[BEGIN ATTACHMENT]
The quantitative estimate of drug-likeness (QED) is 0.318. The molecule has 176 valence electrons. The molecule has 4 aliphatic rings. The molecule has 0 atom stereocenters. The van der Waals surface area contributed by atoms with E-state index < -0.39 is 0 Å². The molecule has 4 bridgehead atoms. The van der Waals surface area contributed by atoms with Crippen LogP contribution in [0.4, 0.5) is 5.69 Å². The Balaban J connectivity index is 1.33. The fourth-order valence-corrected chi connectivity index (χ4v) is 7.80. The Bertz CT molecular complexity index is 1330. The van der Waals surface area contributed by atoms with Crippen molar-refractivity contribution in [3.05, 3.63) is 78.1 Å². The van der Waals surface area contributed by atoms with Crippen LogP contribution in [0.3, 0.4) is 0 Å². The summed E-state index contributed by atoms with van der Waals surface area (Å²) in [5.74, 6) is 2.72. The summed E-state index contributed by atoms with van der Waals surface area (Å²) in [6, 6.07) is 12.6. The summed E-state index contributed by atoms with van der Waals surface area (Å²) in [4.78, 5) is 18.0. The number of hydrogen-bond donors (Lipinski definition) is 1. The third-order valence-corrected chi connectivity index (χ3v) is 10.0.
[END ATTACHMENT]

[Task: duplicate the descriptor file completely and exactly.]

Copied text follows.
The quantitative estimate of drug-likeness (QED) is 0.318. The molecule has 176 valence electrons. The molecule has 4 aliphatic rings. The molecule has 0 atom stereocenters. The van der Waals surface area contributed by atoms with E-state index < -0.39 is 0 Å². The molecule has 4 bridgehead atoms. The van der Waals surface area contributed by atoms with Crippen LogP contribution in [0.4, 0.5) is 5.69 Å². The Balaban J connectivity index is 1.33. The fourth-order valence-corrected chi connectivity index (χ4v) is 7.80. The Bertz CT molecular complexity index is 1330. The van der Waals surface area contributed by atoms with Crippen molar-refractivity contribution in [3.05, 3.63) is 78.1 Å². The van der Waals surface area contributed by atoms with Crippen LogP contribution in [0.3, 0.4) is 0 Å². The summed E-state index contributed by atoms with van der Waals surface area (Å²) in [5.74, 6) is 2.72. The summed E-state index contributed by atoms with van der Waals surface area (Å²) in [6, 6.07) is 12.6. The summed E-state index contributed by atoms with van der Waals surface area (Å²) in [4.78, 5) is 18.0. The number of hydrogen-bond donors (Lipinski definition) is 1. The third-order valence-corrected chi connectivity index (χ3v) is 10.0.